Today’s Solutions: November 29, 2021

If you’re guilty of indulging in a cup of coffee, or three, every morning, you may find yourself experiencing fatigue and irritability mid-afternoon. Otherwise known as a caffeine crash, this slump can put a damper on your day, but understanding what causes it can help you avoid it in the future!

Caffeine fires up the central nervous system, allowing you to become more alert and focused. A liver enzyme called CYP1A2 breaks it down, and genetic differences as well as lifestyle and dietary habits determine how caffeine affects you and to what degree. This is why some people can have a cup of coffee at 6 pm and sleep just fine and others experience shaking or anxiousness with even one cup. 

If you’re reliant on caffeine to start your day, caffeine crashes occur when you start to go through afternoon withdrawals. Metabolism speed and mealtimes can also affect how quickly your body processes caffeine and the magnitude of your subsequent crash. 

Most Americans consume some form of caffeine, whether it be coffee, soda, chocolate, or tea, every day. So how can you prevent this unpleasant side effect? 

  1. Eat a gut-supporting diet that balances blood sugar. Spikes in blood sugar can exacerbate caffeine crashes, so support your digestive system with foods that are naturally low in sugar and opt for fruit, rather than processed sugar, when you’re craving something sweet. For more information on how to eat for a healthy gut, check out our article on eating for a healthy gut.
  2. Reduce intake. Slowly phasing out some of your caffeine will generate a less severe response from your body each afternoon. If you’re cutting down on caffeine to reduce negative symptoms, be sure to do so gradually. Going cold turkey can lead to worse withdrawal symptoms such as nausea, fatigue, and headaches. Slowly switching to half decaf before all decaf will make the process less painful. 
  3. Set caffeine cut off time. Cutting yourself off midmorning can help reduce the overall amount of caffeine you intake, reducing your dependence on it. This can also help improve your sleep by making it easier to doze off at night. Consider also pairing your caffeine with meals to slow your body’s absorption rate for a more gradual energy boost.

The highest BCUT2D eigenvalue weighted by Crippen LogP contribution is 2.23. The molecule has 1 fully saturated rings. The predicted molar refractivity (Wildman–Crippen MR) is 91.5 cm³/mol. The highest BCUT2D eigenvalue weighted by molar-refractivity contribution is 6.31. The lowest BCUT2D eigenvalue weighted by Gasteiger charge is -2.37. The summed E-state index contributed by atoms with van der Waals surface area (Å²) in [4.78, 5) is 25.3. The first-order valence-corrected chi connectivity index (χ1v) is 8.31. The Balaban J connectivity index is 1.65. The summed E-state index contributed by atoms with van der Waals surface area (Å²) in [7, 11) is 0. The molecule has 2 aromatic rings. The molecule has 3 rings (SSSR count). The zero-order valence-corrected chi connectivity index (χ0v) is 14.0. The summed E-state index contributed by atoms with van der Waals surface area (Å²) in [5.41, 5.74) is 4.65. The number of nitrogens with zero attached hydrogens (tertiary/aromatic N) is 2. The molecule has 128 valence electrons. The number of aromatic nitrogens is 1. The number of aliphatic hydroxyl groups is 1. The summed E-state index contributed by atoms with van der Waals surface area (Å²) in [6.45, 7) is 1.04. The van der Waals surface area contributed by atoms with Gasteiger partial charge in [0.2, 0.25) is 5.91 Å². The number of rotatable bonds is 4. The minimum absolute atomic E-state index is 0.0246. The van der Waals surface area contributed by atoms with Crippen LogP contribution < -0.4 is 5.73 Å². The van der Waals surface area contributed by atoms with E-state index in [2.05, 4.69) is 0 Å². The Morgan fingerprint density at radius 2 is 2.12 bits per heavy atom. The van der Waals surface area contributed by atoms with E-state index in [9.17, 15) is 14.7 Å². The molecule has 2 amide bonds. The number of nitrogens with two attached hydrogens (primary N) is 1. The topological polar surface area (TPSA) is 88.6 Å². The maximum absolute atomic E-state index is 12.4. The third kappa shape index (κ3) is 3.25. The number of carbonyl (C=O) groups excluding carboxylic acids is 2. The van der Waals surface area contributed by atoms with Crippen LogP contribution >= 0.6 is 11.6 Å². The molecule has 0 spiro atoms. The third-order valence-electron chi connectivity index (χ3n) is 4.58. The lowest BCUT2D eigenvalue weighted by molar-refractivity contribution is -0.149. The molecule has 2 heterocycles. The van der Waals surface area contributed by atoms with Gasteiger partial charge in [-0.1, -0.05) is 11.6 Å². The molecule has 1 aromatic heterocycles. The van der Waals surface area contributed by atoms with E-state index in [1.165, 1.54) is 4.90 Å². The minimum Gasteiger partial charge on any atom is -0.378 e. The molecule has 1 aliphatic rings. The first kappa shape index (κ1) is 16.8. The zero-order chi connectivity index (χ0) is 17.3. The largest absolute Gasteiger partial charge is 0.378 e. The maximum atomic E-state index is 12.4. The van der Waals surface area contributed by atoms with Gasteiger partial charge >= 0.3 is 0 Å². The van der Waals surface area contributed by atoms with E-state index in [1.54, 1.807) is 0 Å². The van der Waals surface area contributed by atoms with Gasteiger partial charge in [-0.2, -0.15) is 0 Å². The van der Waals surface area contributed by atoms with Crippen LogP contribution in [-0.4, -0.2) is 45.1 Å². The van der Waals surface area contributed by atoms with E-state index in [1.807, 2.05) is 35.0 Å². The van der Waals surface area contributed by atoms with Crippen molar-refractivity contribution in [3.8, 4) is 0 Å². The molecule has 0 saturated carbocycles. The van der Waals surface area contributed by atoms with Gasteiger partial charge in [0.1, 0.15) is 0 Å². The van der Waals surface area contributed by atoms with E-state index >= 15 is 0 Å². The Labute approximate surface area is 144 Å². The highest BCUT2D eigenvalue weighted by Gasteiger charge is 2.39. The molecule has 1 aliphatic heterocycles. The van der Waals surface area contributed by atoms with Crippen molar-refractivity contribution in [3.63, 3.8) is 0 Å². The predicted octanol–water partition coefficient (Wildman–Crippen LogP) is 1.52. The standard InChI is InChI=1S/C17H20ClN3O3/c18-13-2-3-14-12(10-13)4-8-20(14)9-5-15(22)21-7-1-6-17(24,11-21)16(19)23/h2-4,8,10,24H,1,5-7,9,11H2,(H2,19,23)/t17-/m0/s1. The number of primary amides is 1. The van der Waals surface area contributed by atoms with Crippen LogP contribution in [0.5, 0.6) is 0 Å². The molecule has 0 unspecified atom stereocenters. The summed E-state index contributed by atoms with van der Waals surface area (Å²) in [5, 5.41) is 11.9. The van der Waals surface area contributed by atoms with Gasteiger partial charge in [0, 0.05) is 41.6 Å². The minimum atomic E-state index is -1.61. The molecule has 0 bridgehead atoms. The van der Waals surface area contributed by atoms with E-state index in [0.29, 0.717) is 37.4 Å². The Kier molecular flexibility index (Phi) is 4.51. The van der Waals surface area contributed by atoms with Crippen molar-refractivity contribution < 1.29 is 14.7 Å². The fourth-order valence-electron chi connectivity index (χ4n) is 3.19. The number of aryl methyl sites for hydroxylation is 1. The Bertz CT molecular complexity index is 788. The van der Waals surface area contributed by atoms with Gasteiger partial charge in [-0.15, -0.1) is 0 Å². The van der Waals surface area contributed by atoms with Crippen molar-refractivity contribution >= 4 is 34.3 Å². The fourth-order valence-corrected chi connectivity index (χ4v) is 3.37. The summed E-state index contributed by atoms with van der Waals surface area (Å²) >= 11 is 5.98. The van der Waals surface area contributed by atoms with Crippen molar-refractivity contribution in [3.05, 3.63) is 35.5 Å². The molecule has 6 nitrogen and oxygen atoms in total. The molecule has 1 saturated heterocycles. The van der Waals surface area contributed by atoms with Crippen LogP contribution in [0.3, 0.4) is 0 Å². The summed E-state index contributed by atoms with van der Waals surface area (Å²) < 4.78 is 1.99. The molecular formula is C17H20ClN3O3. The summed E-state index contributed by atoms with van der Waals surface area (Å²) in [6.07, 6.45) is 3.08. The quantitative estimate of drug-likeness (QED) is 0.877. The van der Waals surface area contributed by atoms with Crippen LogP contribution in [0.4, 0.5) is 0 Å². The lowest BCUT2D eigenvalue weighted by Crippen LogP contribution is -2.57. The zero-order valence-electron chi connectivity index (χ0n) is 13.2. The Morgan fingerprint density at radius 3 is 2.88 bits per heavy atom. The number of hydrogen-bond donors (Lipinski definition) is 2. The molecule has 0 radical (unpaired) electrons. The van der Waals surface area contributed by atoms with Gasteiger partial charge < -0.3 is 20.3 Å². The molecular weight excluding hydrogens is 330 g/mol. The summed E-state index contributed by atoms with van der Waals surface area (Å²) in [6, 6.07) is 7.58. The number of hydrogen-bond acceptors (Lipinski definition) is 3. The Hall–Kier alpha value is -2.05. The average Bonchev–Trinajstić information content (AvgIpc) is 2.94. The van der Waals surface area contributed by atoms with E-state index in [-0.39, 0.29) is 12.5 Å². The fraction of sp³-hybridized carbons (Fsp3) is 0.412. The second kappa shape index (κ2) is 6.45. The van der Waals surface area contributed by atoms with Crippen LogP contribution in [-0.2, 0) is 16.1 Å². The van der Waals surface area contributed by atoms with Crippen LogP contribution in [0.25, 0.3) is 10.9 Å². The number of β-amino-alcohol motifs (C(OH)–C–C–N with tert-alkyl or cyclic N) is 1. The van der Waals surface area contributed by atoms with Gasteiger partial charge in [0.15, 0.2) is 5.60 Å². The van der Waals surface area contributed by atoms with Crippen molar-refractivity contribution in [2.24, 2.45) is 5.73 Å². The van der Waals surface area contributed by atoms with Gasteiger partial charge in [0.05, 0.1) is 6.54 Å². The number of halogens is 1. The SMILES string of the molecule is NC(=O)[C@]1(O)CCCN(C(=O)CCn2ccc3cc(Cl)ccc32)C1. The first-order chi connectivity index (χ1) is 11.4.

Caffeine can be a great resource for an early morning start or an extra push to get through a long day, but it’s not without drawbacks. If you’re experiencing caffeine crashes, consider switching up your intake habits for a more pleasant afternoon. 

Solutions News Source Print this article
More of Today's Solutions

Italian garden installation shows us how much CO2 trees store

Trees are the lungs of our planet—we know that trees are needed because they sequester dangerous CO2 emissions, but do we really know how much we depend on them to clean the air we breathe? ... Read More

Go Cubs: The inspiring story of California’s undefeated deaf football team

The California School for the Deaf in Riverside had never won a division championship football game in its 68-year history, but that all changed this year when the team not only won a championship game ... Read More

New biomarker for Alzheimer’s discovered

Alzheimer’s is a complex neurological disease, with scientists still trying to piece together the complete puzzle of factors that contribute to its development. A number of different genetic and environmental risks have been determined─though more ... Read More

Bread and Roses uses floristry to empower refugee women in London

Rebuilding a life in a foreign country as a refugee is not an easy task. This is especially true for women, who often face more barriers than men as they are less likely to have ... Read More

Study: Schools of fish operate like a superorganism

The world under the waves is still a mystery, with 95 percent of oceans yet to be explored. Scientists are always uncovering many new and exciting aspects of this ecosystem; from the importance of fish ... Read More

New biodegradable glitter lets you sparkle guilt-free

As sparkly and magical as it is, glitter is actually a form of microplastic, and even products that claim to contain biodegradable glitter rarely actually are. This is a difficult issue to tackle because countries ... Read More